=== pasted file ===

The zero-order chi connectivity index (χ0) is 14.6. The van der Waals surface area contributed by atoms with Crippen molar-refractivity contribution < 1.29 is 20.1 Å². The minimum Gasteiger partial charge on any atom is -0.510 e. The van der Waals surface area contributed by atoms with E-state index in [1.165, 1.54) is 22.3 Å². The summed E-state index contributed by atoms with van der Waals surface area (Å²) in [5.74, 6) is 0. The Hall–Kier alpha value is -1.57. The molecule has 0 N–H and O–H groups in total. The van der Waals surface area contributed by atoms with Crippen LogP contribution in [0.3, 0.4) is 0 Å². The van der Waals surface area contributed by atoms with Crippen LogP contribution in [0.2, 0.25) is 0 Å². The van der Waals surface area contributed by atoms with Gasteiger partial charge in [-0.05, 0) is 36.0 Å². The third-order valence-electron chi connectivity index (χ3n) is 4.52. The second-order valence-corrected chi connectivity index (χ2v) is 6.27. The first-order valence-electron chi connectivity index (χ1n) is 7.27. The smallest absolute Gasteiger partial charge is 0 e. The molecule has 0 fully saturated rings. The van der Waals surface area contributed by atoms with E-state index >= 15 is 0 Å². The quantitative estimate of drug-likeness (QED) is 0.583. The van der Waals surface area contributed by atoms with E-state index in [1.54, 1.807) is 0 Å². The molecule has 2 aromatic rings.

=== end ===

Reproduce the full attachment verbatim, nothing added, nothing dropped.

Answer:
The zero-order chi connectivity index (χ0) is 14.6. The van der Waals surface area contributed by atoms with Crippen molar-refractivity contribution < 1.29 is 20.1 Å². The minimum Gasteiger partial charge on any atom is -0.510 e. The van der Waals surface area contributed by atoms with E-state index in [1.165, 1.54) is 22.3 Å². The summed E-state index contributed by atoms with van der Waals surface area (Å²) in [5.74, 6) is 0. The Hall–Kier alpha value is -1.57. The molecule has 0 N–H and O–H groups in total. The van der Waals surface area contributed by atoms with Crippen LogP contribution in [0.3, 0.4) is 0 Å². The van der Waals surface area contributed by atoms with Crippen LogP contribution in [0.2, 0.25) is 0 Å². The van der Waals surface area contributed by atoms with Gasteiger partial charge in [-0.05, 0) is 36.0 Å². The third-order valence-electron chi connectivity index (χ3n) is 4.52. The second-order valence-corrected chi connectivity index (χ2v) is 6.27. The first-order valence-electron chi connectivity index (χ1n) is 7.27. The smallest absolute Gasteiger partial charge is 0 e. The molecule has 0 fully saturated rings. The van der Waals surface area contributed by atoms with E-state index >= 15 is 0 Å². The quantitative estimate of drug-likeness (QED) is 0.583. The van der Waals surface area contributed by atoms with E-state index in [1.54, 1.807) is 0 Å². The molecule has 2 aromatic rings.